Posted by: cck | November 8, 2014

the guts

Oof. That’s the sound I make when I move, when I’m still, when I’m breathing. Ooof.

I know the cartilage is gone between my femur and my hip. I’ve known it since September 23rd, right before our big Disney vacation. I’ve known that a hip replacement is inevitable. And now I’ve gone and scheduled it. After a few weeks (three) of becoming more dependent (back to the walker), more in pain (yow), and – according to K – making noises like I was in full-on labor, it’s time. It’s time for the surgeon to cut off part of my femur and put in a device. It’s time to join that club of THR.

At least this time, I get to plan. I get to put things in motion, clean my house, prepare my children. There is no drama in this – honestly, less drama than going into labor. I know the date when I will need to be in the big hospital in Tampa. I can move everything around it. I’ve all but finished Christmas shopping thanks to my Visa card and Amazon. I’ve got plans for the remaining weekends. I’m working on the plan to cover the kids with family and love. I made a list of what I’m packing for the hospital.

I’m scared, but this is nothing compared to what I’ve been through. It’s a one hour surgery, not seven. I won’t even have general anesthesia. It’s a three to four day hospital stay – not two weeks. I’ll be walking – on both legs – within 12 hours of surgery. I’ve got this. We’ve got this. And now I need you to get out of my way.

Are you wondering what to say to someone having a hip replacement? Let me help you out:

Don’t say the pain couldn’t be that bad. Shut up. Instead, just listen and agree. “Yup, that must really be awful.” “You are so strong.” “I can’t imagine what you are going through.”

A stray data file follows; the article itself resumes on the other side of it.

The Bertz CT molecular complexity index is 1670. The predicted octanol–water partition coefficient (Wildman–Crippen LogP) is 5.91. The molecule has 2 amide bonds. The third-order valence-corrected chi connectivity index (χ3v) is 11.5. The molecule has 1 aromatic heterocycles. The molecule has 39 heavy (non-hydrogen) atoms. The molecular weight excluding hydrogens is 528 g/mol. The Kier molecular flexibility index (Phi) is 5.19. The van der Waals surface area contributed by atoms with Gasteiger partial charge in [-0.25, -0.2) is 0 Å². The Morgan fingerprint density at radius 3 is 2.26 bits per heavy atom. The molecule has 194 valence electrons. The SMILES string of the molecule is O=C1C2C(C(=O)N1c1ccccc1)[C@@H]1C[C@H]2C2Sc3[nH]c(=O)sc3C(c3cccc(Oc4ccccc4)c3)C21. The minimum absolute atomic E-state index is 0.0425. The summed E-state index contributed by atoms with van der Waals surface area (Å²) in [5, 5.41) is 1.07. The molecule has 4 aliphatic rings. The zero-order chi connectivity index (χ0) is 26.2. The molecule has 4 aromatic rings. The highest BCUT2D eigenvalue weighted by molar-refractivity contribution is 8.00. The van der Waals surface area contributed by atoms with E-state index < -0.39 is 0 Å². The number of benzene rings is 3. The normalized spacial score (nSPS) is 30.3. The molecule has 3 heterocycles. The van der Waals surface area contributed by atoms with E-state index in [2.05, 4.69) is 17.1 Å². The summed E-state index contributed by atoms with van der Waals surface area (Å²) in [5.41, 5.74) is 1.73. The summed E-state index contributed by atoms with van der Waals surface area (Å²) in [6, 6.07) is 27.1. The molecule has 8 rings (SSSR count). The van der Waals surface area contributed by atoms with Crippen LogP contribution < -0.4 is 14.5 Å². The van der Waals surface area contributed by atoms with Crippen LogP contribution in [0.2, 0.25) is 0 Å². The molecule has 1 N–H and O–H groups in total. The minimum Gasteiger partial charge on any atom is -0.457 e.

Don’t second guess my decisions about pain control. You don’t know my family history or what I’m facing. A person’s decisions about pain control are not about being a tough guy or being foolish, they’re doing the absolute best they can. So, offer up, “I know you’re making good decisions about your health.”

Don’t ask me if the doctor is doing it this way or that way. Are you my orthopedic surgeon who knows all about the pins and plates he’s going to move? No? Okay, then. I’ve gotten a second opinion. I’ve researched. I’ve asked a lot of questions. Believe it or not, I’m actually a well-informed type of gal. Now, if you have a gadget that makes it easy for me to put on shoes – pass that along.

Don’t say tell me to ignore a birthday or holiday. Shut up. Instead, offer up encouragement: “You can do it!” is always a good one.

Don’t tell me about how the hip replacement didn’t help someone you know. I’ve had enough bad luck this year. I’m done. I am full of hope, so get out of my way.

Okay, those are the big ones at the moment. The whole thing scares the people around me. At church dinner on Wednesday night, I purposely sat with two folks who have had hip replacements. Both of them were encouraging and echoed the stuff I’m dealing with (see above). A friend offered up that this was gutsy – the knowing what has to be done and moving full throttle in that direction.

I’m so tired. I’m sitting here in a strange position – one leg up in the air because the knee can’t bear to be bent. One arm on a baby. It’s like some demented form of Twister. I want this phase of this adventure to be over. So. There’s that.

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